Retirees who have worked hard and saved carefully may consider buying a larger home better suited to pursuing new hobbies, small business ventures, or hosting family gatherings. For those who have accumulated many belongings over the years or are storing the possessions of college-aged children who haven’t yet settled down, a larger home allows for greater storage.
As a move can be stressful, give yourself plenty of time. You should draw up a moving checklist so you know in advance everything you’ll need to accomplish to get from A to Z. Include precautions to avoid injuring yourself with heavy lifting, especially if you have a lot to transport. If you have family members who are considering residing in your new home, ask them for assistance in moving. You could also hire a senior move manager to assist in relocation.
If you are hoping to move into a larger property, important considerations include financial preparation, knowing the specifications you’re looking for, and of course location.
Debt elimination will increase buying power.
The key to financial preparation is dealing with debt. While it’s not unusual to carry debt into retirement, your buying power is significantly hampered if you owe a lot on credit cards, outstanding medical bills, or other loans. Try to budget a few years in advance of retirement to pay off as much as possible. Research debt consolidation plans to see if any might work for you. And watch your , as your ability to get a good rate depends largely on this.
If your debt is large, try contacting a credit counseling agency and working with a certified debt relief specialist, who can help you find a debt management plan that is right for you, depending on how much you owe, your ability to pay it back, and your regular income.
Figure out what to do with your existing property.
If you are approaching retirement with an existing mortgage, you probably need to sell your existing property and pay off the remaining debt to have funds for a down payment. Another option might be using your smaller home as a rental to generate income to finance your new purchase.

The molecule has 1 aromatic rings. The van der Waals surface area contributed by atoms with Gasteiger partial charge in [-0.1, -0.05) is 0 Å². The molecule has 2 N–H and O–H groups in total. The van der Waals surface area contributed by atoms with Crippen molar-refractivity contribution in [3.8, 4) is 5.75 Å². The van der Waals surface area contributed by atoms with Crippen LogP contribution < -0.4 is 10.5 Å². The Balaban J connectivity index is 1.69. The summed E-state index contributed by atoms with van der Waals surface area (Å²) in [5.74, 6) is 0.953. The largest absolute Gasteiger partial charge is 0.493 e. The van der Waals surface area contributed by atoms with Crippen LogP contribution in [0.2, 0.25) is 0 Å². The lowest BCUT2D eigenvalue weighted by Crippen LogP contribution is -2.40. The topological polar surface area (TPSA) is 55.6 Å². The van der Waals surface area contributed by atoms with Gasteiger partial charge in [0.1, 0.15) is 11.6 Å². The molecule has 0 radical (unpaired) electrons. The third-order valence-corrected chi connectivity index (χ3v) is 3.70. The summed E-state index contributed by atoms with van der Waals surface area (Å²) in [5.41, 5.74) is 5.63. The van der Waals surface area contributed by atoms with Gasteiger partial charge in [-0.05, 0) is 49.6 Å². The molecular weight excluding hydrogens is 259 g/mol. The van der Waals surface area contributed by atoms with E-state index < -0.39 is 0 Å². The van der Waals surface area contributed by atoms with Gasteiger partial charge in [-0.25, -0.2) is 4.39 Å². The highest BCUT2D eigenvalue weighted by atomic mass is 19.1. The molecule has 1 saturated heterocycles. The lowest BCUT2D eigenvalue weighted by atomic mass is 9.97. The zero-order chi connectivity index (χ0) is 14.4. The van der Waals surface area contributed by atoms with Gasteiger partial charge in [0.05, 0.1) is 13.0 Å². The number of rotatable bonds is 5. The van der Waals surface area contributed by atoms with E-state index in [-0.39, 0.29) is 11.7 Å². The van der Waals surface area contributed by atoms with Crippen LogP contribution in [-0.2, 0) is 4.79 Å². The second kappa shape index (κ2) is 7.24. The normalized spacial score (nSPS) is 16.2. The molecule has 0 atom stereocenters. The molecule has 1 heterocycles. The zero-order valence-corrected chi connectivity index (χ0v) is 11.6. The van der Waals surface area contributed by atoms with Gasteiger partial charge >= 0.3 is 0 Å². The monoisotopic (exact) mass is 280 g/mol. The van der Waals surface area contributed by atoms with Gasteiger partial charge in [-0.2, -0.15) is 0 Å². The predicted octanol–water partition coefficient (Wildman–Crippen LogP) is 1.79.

If you intend to use the proceeds of a house sale to purchase a larger property, find out how much you are likely to get – and how quickly. Make a contingency plan in case you need an interim place to stay, between selling one home and acquiring another.
Be clear on what you are looking for in a new home.
Research considerations such as zoning, laws affecting small businesses, and any restrictions on the use of land for farming or livestock. Also, know how much acreage you will need if you intend to keep farm animals, what type of land is ideal for flower or vegetable gardens, and whether additional water sources or drainage will be needed.
When considering different homes, take notes on what you’re looking for in terms of square footage and the number of rooms. If you plan to use your house as a craft shop, small business, or bed-and-breakfast, educate yourself on any regulations regarding occupancy, wiring, food safety, and plumbing. Will you need another kitchen? Extra bathrooms? An attached outbuilding? Research what modifications might cost, too.
While real estate will certainly be cheaper in remote or less upscale areas, such areas may lack the population or infrastructure to make your dreams a reality. If you are planning on opening an online shop, or are interested only in gardening as a hobby, a remote location might not be a drawback. But if you hope to draw customers into your home, you will want to be adjacent to a more populous and thriving region. Also consider proximity to grocery stores and hospitals, and whether roads will remain passable in severe weather.
You have worked hard to earn your retirement. It’s important that you be able to enjoy it as much as possible. With careful planning, you can look forward to many active and rewarding years in a new and larger home.
When you’re ready to begin your search for a new property in retirement, get in touch with Realtor Paul Burrowes by visiting the website or calling (831) 295-5130.